3 Yoga Poses for Tight Hamstrings


Whether you are doing yoga, running, walking, or biking, you know how challenging it can be to perform any exercise well if you have a problem with your hamstrings. For any activity that requires leg and hamstring work, it would be best to counter the tightness caused by contracting the hamstrings by doing stretches that will help to loosen the muscles.

1. Supta Padangusthasana (Reclining Big Toe Pose)

This pose requires you to lie on your back on the floor while keeping it straight to receive good support, so it is a great way to increase your hamstrings flexibility without straining your lumbar spine. The classical version will require you to grasp your big toe, but you will usually have to use a belt or strap initially when you are still learning and mastering this pose.


  • When doing this pose for the first few times, you might not feel the head of the thigh bone releasing into the pelvis. Keep your breath smooth and steady, bring your awareness to the thigh of your raised leg, and as you relax you may begin to feel your leg release and relax downward.
  • Use a strap or belt, be patient, and make any other necessary adjustments so you are not pushing yourself too hard. Your body will become more flexible in due time.

2. Uttanasana (Standing Forward Bend)

When you need a break from standing poses that use a lot of energy, effort, and strength, this pose gives you a welcome rest because you can hang down, relax, and let it all go. And the best way to allow your body to really relax is by releasing your hamstrings. Uttanasana stretches your hamstrings on the back of your thighs and the quadriceps on the front of your thighs. This pose also revitalizes you because blood rushes to your head while you are bending down since it is lower than your heart, so oxygen is spread throughout your cells making you rejuvenated.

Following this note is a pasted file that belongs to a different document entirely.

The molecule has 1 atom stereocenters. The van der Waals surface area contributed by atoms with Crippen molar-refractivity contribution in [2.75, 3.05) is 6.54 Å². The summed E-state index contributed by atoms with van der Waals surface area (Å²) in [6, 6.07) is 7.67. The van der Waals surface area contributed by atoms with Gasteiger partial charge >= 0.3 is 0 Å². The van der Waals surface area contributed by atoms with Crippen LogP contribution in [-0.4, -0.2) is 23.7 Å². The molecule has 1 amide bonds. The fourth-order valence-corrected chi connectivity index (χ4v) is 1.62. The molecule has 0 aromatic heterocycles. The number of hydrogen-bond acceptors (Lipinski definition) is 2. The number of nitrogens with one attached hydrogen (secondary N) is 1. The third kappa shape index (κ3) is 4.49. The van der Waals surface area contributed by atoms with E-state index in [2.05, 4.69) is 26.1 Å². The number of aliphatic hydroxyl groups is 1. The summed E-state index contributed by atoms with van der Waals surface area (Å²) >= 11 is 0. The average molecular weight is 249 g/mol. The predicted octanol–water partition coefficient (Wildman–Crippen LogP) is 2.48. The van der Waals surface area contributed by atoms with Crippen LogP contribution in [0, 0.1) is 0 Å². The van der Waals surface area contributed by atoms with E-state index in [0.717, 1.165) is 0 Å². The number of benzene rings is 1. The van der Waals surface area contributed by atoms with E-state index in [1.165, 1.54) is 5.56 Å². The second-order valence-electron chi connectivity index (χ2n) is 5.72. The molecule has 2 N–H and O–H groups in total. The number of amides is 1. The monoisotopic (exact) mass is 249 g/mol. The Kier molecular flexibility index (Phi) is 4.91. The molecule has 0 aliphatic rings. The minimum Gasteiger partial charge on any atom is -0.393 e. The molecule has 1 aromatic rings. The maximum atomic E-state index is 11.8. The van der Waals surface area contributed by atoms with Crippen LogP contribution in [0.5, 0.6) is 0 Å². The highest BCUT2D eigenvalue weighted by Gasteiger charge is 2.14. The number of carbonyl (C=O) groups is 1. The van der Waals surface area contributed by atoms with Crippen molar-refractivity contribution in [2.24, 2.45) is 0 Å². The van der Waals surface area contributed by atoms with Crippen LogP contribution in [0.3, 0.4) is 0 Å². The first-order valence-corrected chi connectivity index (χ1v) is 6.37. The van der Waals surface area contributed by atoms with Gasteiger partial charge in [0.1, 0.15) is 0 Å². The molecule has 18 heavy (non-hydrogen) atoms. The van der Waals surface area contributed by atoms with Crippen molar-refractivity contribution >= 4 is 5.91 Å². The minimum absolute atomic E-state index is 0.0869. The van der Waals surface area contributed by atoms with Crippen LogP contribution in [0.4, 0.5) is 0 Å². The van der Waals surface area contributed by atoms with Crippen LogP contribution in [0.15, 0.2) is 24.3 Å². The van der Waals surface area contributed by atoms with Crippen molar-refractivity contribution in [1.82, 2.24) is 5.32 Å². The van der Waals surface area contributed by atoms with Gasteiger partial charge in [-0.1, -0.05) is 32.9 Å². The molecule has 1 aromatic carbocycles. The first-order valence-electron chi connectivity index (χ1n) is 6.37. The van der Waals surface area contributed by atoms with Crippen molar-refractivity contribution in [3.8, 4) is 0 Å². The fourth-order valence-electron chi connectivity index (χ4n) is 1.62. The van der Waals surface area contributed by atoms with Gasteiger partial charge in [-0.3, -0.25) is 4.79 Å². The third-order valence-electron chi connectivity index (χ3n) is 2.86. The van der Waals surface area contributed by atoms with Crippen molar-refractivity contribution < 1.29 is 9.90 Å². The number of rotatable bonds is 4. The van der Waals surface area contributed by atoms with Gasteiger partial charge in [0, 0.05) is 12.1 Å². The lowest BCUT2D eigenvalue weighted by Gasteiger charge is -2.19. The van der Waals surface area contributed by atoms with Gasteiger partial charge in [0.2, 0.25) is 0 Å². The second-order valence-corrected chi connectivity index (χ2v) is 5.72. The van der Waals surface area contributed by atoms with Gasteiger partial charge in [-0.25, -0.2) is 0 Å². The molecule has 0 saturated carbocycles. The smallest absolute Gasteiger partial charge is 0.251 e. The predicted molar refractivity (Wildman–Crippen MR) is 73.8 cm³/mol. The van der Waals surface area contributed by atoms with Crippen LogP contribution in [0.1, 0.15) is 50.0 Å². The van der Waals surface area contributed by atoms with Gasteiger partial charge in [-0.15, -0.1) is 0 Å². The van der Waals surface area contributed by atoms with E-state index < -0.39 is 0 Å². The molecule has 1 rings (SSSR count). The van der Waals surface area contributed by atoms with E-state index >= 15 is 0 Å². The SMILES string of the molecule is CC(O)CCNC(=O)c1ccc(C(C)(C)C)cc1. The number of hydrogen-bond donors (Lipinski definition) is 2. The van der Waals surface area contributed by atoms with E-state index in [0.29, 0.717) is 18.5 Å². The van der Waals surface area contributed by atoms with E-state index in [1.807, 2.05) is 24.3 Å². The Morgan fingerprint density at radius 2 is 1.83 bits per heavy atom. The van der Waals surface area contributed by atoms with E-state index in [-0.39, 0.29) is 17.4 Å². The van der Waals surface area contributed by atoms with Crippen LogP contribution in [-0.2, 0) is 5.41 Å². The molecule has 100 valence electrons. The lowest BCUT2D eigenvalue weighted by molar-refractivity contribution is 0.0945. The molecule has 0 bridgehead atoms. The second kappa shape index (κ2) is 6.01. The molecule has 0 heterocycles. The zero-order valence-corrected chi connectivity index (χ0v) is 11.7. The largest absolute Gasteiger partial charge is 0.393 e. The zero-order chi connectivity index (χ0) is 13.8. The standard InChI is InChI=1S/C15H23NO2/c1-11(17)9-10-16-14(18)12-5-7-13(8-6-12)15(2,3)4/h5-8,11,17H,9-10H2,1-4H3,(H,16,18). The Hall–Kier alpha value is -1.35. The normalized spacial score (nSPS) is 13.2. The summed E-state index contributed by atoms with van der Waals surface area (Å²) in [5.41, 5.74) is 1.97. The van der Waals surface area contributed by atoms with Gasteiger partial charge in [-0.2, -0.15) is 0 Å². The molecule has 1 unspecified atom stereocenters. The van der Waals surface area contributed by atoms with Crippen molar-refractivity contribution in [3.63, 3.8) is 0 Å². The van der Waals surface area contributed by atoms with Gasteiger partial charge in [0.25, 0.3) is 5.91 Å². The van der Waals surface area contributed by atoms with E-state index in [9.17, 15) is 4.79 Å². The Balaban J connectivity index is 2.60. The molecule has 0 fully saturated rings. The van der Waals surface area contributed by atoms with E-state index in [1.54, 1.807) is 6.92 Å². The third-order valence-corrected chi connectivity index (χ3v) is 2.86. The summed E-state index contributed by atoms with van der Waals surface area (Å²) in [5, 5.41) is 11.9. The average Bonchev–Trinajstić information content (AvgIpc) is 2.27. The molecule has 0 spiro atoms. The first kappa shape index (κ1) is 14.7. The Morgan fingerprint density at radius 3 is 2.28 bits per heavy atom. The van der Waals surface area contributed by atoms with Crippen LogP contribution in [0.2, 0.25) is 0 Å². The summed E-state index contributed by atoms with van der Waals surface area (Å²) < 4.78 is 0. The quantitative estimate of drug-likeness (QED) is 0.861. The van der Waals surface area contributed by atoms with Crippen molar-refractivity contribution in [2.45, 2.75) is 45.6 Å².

• When doing this pose, you should be positioned so that the hamstrings can relax and lengthen into the stretch and not contract or tighten. You can use the triangulation technique so you can locate and deepen the stretch.
  • Allow your muscles to acclimate to being stretched since tightness in the hamstrings can limit the depth of your forward bend.

3. Prasarita Padottanasana (Wide-Stance Forward Bend)

You will not only strengthen and stretch your inner and back leg muscles when doing this pose, you will also calm your mind, tone your abdominal organs, and relieve mild back pain. However, those with tight hamstrings and lower back pain should use modifications.


  • Beginners for this pose will most likely not be able to touch the crown of their head to the floor in the last stage. Use a padded block, bolster, or thickly folded blanket or towel to support your head.
  • If your hands don’t reach the floor, you can use blocks under your hands or walk your feet wider.

Remember to use a step-by-step guide from professional yoga instructors or to join a good class to learn the proper way of doing all these poses and avoiding damage to your hamstrings and the rest of your body.

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